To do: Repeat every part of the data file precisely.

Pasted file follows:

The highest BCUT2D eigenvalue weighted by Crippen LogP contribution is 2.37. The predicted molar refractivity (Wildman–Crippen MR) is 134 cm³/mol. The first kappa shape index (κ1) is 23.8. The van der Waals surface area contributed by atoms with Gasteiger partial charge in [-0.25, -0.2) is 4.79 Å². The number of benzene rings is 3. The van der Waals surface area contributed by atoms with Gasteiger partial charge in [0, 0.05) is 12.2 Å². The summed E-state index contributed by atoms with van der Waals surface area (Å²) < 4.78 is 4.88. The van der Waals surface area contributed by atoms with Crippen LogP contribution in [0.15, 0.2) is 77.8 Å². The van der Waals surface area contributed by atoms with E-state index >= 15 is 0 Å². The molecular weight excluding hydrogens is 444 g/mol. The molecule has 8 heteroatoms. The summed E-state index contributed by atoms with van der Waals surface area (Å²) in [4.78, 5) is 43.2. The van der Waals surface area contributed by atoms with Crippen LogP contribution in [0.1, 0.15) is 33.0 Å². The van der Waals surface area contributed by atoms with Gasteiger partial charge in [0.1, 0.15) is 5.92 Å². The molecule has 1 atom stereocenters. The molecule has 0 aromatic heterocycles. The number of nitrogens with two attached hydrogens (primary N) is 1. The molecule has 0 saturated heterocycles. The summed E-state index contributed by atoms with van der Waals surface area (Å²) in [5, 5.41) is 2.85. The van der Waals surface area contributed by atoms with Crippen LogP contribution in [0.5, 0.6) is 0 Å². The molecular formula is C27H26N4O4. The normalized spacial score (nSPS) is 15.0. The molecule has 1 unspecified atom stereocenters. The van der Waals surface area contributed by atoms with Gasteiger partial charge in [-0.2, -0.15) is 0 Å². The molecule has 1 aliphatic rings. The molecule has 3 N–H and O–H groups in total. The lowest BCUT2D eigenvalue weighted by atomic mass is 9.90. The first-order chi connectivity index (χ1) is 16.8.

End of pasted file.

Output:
The highest BCUT2D eigenvalue weighted by Crippen LogP contribution is 2.37. The predicted molar refractivity (Wildman–Crippen MR) is 134 cm³/mol. The first kappa shape index (κ1) is 23.8. The van der Waals surface area contributed by atoms with Gasteiger partial charge in [-0.25, -0.2) is 4.79 Å². The number of benzene rings is 3. The van der Waals surface area contributed by atoms with Gasteiger partial charge in [0, 0.05) is 12.2 Å². The summed E-state index contributed by atoms with van der Waals surface area (Å²) < 4.78 is 4.88. The van der Waals surface area contributed by atoms with Crippen LogP contribution in [0.15, 0.2) is 77.8 Å². The van der Waals surface area contributed by atoms with E-state index >= 15 is 0 Å². The molecular weight excluding hydrogens is 444 g/mol. The molecule has 8 heteroatoms. The summed E-state index contributed by atoms with van der Waals surface area (Å²) in [4.78, 5) is 43.2. The van der Waals surface area contributed by atoms with Crippen LogP contribution in [0.1, 0.15) is 33.0 Å². The van der Waals surface area contributed by atoms with Gasteiger partial charge in [0.1, 0.15) is 5.92 Å². The molecule has 1 atom stereocenters. The molecule has 0 aromatic heterocycles. The number of nitrogens with two attached hydrogens (primary N) is 1. The molecule has 0 saturated heterocycles. The summed E-state index contributed by atoms with van der Waals surface area (Å²) in [5, 5.41) is 2.85. The van der Waals surface area contributed by atoms with Crippen LogP contribution in [0.5, 0.6) is 0 Å². The molecular formula is C27H26N4O4. The normalized spacial score (nSPS) is 15.0. The molecule has 1 unspecified atom stereocenters. The van der Waals surface area contributed by atoms with Gasteiger partial charge in [-0.2, -0.15) is 0 Å². The molecule has 1 aliphatic rings. The molecule has 3 N–H and O–H groups in total. The lowest BCUT2D eigenvalue weighted by atomic mass is 9.90. The first-order chi connectivity index (χ1) is 16.8.